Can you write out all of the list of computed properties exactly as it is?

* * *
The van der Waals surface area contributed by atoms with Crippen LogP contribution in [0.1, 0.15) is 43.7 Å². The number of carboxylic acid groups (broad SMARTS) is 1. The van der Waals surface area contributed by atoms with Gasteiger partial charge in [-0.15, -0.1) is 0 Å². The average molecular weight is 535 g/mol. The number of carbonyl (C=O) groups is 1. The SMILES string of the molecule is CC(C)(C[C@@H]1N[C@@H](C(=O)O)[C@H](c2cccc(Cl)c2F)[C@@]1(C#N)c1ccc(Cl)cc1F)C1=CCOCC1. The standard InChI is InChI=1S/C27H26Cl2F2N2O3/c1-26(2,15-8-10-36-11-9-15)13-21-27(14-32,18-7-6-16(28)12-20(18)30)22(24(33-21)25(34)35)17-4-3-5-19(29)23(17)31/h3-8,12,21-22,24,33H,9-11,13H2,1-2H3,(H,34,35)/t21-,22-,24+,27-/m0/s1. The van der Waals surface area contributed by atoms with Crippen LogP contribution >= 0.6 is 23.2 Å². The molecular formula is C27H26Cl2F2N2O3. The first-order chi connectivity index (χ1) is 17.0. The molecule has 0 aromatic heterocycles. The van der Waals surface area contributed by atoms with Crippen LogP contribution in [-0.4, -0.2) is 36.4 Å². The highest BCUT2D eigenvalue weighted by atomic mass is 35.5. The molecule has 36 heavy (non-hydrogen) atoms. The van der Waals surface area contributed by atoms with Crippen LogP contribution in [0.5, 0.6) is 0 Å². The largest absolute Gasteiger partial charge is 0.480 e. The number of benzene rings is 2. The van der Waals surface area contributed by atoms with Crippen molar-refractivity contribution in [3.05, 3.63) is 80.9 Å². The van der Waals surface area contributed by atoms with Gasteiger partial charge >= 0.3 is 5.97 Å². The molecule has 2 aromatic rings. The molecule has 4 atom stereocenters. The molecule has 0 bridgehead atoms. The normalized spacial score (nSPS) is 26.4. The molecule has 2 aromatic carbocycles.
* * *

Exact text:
The van der Waals surface area contributed by atoms with Crippen LogP contribution in [0.1, 0.15) is 43.7 Å². The number of carboxylic acid groups (broad SMARTS) is 1. The van der Waals surface area contributed by atoms with Gasteiger partial charge in [-0.15, -0.1) is 0 Å². The average molecular weight is 535 g/mol. The number of carbonyl (C=O) groups is 1. The SMILES string of the molecule is CC(C)(C[C@@H]1N[C@@H](C(=O)O)[C@H](c2cccc(Cl)c2F)[C@@]1(C#N)c1ccc(Cl)cc1F)C1=CCOCC1. The standard InChI is InChI=1S/C27H26Cl2F2N2O3/c1-26(2,15-8-10-36-11-9-15)13-21-27(14-32,18-7-6-16(28)12-20(18)30)22(24(33-21)25(34)35)17-4-3-5-19(29)23(17)31/h3-8,12,21-22,24,33H,9-11,13H2,1-2H3,(H,34,35)/t21-,22-,24+,27-/m0/s1. The van der Waals surface area contributed by atoms with Crippen LogP contribution >= 0.6 is 23.2 Å². The molecular formula is C27H26Cl2F2N2O3. The first-order chi connectivity index (χ1) is 17.0. The molecule has 0 aromatic heterocycles. The van der Waals surface area contributed by atoms with Crippen LogP contribution in [-0.4, -0.2) is 36.4 Å². The highest BCUT2D eigenvalue weighted by atomic mass is 35.5. The molecule has 36 heavy (non-hydrogen) atoms. The van der Waals surface area contributed by atoms with Crippen LogP contribution in [0.5, 0.6) is 0 Å². The largest absolute Gasteiger partial charge is 0.480 e. The number of benzene rings is 2. The van der Waals surface area contributed by atoms with Crippen molar-refractivity contribution in [3.05, 3.63) is 80.9 Å². The van der Waals surface area contributed by atoms with Gasteiger partial charge >= 0.3 is 5.97 Å². The molecule has 2 aromatic rings. The molecule has 4 atom stereocenters. The molecule has 0 bridgehead atoms. The normalized spacial score (nSPS) is 26.4. The molecule has 2 aromatic carbocycles.